The Southwestern Historical Quarterly, Volume 71, July 1967 - April, 1968

The Fabulous Tom Ochiltree:
Promoter, Politician, and Raconteur
CLAUDE H. HALL*
A FTER NEARLY A DECADE'S ABSENCE FROM TEXAS, COLONEL THOMAS
SP. Ochiltree arrived in Austin and checked in at the Driskill
Hotel on February 18, 1895. The Austin Statesman in a welcoming
editorial commented that the now "world famed Tom" had returned
to the scene of his boyhood triumphs. Few Austin landmarks remained
to remind Tom Ochiltree of the year 1861 when "chuck full of
martial ardor," he had been ready cheerfully "to kill ten Yankees
before breakfast and many hundreds more after a hearty meal." Since
few of its members had ever met the legendary Ochiltree, the Texas
legislature quickly adjourned to permit them to make the acquaint-
ance of this world renowned raconteur, this "prince of good fel-
lows."' As a Galveston physician who had known him for thirty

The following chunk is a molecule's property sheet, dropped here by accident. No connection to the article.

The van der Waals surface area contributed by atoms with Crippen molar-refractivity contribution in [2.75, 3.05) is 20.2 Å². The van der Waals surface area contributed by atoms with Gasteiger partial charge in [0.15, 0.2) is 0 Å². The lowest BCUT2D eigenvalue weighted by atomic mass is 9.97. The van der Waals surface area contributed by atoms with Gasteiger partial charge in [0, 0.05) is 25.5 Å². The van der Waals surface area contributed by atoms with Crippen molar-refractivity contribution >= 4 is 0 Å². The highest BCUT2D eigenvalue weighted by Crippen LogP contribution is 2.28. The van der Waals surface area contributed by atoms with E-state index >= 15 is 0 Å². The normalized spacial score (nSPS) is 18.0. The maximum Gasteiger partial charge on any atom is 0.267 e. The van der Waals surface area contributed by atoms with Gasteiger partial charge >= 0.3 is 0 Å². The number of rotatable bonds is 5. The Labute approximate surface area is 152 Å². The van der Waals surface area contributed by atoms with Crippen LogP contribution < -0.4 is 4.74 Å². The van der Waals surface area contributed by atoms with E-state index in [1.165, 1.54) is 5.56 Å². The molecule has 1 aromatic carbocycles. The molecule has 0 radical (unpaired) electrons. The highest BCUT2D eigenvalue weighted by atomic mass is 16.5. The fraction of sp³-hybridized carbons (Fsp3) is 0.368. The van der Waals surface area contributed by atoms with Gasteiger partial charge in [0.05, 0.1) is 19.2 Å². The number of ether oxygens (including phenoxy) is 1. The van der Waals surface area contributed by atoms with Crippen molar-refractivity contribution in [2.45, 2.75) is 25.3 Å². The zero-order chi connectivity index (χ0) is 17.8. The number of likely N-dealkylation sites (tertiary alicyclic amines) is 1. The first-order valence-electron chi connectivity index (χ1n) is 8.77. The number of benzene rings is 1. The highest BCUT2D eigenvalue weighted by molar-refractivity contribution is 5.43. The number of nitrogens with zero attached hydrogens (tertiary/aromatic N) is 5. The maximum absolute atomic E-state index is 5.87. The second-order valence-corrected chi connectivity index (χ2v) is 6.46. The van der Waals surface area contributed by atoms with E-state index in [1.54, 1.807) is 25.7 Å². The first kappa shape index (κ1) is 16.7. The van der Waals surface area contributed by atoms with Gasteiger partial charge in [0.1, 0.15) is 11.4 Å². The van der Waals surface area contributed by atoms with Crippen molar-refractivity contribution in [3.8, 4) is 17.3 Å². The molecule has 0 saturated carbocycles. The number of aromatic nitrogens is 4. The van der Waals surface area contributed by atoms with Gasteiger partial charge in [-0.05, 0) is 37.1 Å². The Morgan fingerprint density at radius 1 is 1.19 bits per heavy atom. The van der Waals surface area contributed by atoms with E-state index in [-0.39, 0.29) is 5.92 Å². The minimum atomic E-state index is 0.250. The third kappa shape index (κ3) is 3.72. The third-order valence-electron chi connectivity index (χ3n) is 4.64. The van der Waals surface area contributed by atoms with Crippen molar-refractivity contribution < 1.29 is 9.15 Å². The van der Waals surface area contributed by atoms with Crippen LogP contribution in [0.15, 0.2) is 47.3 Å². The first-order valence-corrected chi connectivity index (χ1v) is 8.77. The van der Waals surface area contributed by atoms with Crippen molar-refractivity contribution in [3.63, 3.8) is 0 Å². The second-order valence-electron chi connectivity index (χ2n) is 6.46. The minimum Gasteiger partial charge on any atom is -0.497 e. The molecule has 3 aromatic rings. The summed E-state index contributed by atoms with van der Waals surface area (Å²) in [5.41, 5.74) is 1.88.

years wrote:
I must say I have never met a more charming man of the world. He has
met everybody worth meeting, has seen everything worth seeing and comes
about as near knowing everything worth knowing as any man I ever
heard of.
He is a man possessed of great personal magnetism and I defy anyone
... to resist his charms when he lays himself out to please. When he
chooses to be so he is simply irresistible. One may have just heard .. .
something to his discredit, but two or three minutes of his charming talk
is sufficient to sweep all disagreeable impressions of him to the four
winds."
Tom Ochiltree had always been able to "juggle the English language
with as much felicity as he could order a Delmonico meal." Poli-
ticians or actors, generals or sportsmen, cowboys or princes, it mattered
not, he would walk up, "accost them familiarly by their Christian
names, wade into their confidence, and capture their hearts." He
*Mr. Hall is professor of history at Texas A&M University and author of Abel Parker
Upshur, Conservative Virginian, i79o-z844. The author wishes to express appreciation
for the research assistance extended by Texas A&M University's Fund for Organized
Research.
'Austin Daily Statesman, February 18, 2o, 21, 1895; Dallas Morning News, February 19,
1895; Journal of the Senate of Texas, 24th Leg., 1st Sess. (1895), 182.
'Dallas Morning News, July 14, 1893.

Texas State Historical Association. The Southwestern Historical Quarterly, Volume 71, July 1967 - April, 1968. Austin, Texas. The Portal to Texas History. http://texashistory.unt.edu/ark:/67531/metapth117145/. Accessed December 26, 2014.